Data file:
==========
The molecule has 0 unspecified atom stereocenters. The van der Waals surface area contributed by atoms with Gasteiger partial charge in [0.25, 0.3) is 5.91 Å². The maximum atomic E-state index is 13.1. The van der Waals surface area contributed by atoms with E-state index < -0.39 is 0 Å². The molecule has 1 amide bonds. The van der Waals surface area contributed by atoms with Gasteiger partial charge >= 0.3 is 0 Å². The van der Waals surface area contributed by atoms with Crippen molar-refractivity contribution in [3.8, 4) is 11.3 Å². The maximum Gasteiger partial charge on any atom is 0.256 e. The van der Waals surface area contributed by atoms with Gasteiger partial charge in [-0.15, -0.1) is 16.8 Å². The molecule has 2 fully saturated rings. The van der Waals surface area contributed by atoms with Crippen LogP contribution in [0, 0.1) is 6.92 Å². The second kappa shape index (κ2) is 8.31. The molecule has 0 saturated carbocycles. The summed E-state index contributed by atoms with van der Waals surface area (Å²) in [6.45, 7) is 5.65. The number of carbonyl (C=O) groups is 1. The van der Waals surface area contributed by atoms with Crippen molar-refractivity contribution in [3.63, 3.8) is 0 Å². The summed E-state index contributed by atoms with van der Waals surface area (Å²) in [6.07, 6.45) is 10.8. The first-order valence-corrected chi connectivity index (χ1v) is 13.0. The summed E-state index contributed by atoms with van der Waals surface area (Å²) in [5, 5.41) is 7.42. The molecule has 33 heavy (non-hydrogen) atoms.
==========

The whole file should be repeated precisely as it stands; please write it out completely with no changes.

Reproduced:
The molecule has 0 unspecified atom stereocenters. The van der Waals surface area contributed by atoms with Gasteiger partial charge in [0.25, 0.3) is 5.91 Å². The maximum atomic E-state index is 13.1. The van der Waals surface area contributed by atoms with E-state index < -0.39 is 0 Å². The molecule has 1 amide bonds. The van der Waals surface area contributed by atoms with Gasteiger partial charge >= 0.3 is 0 Å². The van der Waals surface area contributed by atoms with Crippen molar-refractivity contribution in [3.8, 4) is 11.3 Å². The maximum Gasteiger partial charge on any atom is 0.256 e. The van der Waals surface area contributed by atoms with Gasteiger partial charge in [-0.15, -0.1) is 16.8 Å². The molecule has 2 fully saturated rings. The van der Waals surface area contributed by atoms with Crippen LogP contribution in [0, 0.1) is 6.92 Å². The second kappa shape index (κ2) is 8.31. The molecule has 0 saturated carbocycles. The summed E-state index contributed by atoms with van der Waals surface area (Å²) in [6.45, 7) is 5.65. The number of carbonyl (C=O) groups is 1. The van der Waals surface area contributed by atoms with Crippen molar-refractivity contribution in [3.63, 3.8) is 0 Å². The summed E-state index contributed by atoms with van der Waals surface area (Å²) in [6.07, 6.45) is 10.8. The first-order valence-corrected chi connectivity index (χ1v) is 13.0. The summed E-state index contributed by atoms with van der Waals surface area (Å²) in [5, 5.41) is 7.42. The molecule has 33 heavy (non-hydrogen) atoms.